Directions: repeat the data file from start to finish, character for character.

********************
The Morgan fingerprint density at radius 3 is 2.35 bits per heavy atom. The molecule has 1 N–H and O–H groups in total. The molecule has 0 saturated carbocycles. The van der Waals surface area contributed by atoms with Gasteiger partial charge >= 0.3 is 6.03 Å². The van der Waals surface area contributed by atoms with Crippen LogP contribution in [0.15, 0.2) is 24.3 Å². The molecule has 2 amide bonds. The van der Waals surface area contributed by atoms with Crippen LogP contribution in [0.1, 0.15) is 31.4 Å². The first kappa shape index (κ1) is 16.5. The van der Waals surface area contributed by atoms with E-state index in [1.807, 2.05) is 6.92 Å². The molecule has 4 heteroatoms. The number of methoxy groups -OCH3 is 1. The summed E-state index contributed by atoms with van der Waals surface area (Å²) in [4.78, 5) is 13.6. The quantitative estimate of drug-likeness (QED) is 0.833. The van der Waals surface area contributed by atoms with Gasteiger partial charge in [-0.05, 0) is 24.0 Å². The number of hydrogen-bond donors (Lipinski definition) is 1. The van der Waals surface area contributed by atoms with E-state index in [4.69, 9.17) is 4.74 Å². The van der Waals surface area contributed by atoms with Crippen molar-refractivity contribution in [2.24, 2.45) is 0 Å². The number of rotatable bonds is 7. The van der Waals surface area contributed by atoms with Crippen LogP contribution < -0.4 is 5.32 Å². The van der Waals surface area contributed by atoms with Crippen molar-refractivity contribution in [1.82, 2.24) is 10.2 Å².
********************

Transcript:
The Morgan fingerprint density at radius 3 is 2.35 bits per heavy atom. The molecule has 1 N–H and O–H groups in total. The molecule has 0 saturated carbocycles. The van der Waals surface area contributed by atoms with Gasteiger partial charge >= 0.3 is 6.03 Å². The van der Waals surface area contributed by atoms with Crippen LogP contribution in [0.15, 0.2) is 24.3 Å². The molecule has 2 amide bonds. The van der Waals surface area contributed by atoms with Crippen LogP contribution in [0.1, 0.15) is 31.4 Å². The first kappa shape index (κ1) is 16.5. The van der Waals surface area contributed by atoms with E-state index in [1.807, 2.05) is 6.92 Å². The molecule has 4 heteroatoms. The number of methoxy groups -OCH3 is 1. The summed E-state index contributed by atoms with van der Waals surface area (Å²) in [4.78, 5) is 13.6. The quantitative estimate of drug-likeness (QED) is 0.833. The van der Waals surface area contributed by atoms with Gasteiger partial charge in [-0.05, 0) is 24.0 Å². The number of hydrogen-bond donors (Lipinski definition) is 1. The van der Waals surface area contributed by atoms with E-state index in [4.69, 9.17) is 4.74 Å². The van der Waals surface area contributed by atoms with Crippen molar-refractivity contribution in [2.24, 2.45) is 0 Å². The number of rotatable bonds is 7. The van der Waals surface area contributed by atoms with Crippen LogP contribution < -0.4 is 5.32 Å². The van der Waals surface area contributed by atoms with Crippen molar-refractivity contribution in [1.82, 2.24) is 10.2 Å².